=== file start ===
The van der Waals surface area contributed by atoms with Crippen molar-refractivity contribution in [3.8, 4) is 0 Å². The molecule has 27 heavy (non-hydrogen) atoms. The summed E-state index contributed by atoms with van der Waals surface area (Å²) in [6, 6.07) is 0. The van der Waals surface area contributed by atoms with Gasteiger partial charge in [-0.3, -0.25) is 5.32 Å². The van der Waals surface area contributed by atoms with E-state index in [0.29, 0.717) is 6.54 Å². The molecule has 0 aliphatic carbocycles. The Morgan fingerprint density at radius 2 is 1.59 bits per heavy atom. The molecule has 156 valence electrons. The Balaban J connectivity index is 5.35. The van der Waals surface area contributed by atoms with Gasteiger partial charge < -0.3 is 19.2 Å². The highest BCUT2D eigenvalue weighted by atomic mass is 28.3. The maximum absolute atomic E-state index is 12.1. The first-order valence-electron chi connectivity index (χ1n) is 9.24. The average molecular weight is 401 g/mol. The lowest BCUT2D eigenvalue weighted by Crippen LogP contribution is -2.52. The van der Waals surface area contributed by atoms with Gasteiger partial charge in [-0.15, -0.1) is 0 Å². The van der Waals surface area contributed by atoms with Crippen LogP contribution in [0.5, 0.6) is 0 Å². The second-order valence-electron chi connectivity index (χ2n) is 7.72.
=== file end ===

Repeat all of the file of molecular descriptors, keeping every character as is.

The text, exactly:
The van der Waals surface area contributed by atoms with Crippen molar-refractivity contribution in [3.8, 4) is 0 Å². The molecule has 27 heavy (non-hydrogen) atoms. The summed E-state index contributed by atoms with van der Waals surface area (Å²) in [6, 6.07) is 0. The van der Waals surface area contributed by atoms with Gasteiger partial charge in [-0.3, -0.25) is 5.32 Å². The van der Waals surface area contributed by atoms with E-state index in [0.29, 0.717) is 6.54 Å². The molecule has 0 aliphatic carbocycles. The Morgan fingerprint density at radius 2 is 1.59 bits per heavy atom. The molecule has 156 valence electrons. The Balaban J connectivity index is 5.35. The van der Waals surface area contributed by atoms with Gasteiger partial charge < -0.3 is 19.2 Å². The highest BCUT2D eigenvalue weighted by atomic mass is 28.3. The maximum absolute atomic E-state index is 12.1. The first-order valence-electron chi connectivity index (χ1n) is 9.24. The average molecular weight is 401 g/mol. The lowest BCUT2D eigenvalue weighted by Crippen LogP contribution is -2.52. The van der Waals surface area contributed by atoms with Gasteiger partial charge in [-0.15, -0.1) is 0 Å². The van der Waals surface area contributed by atoms with Crippen LogP contribution in [0.5, 0.6) is 0 Å². The second-order valence-electron chi connectivity index (χ2n) is 7.72.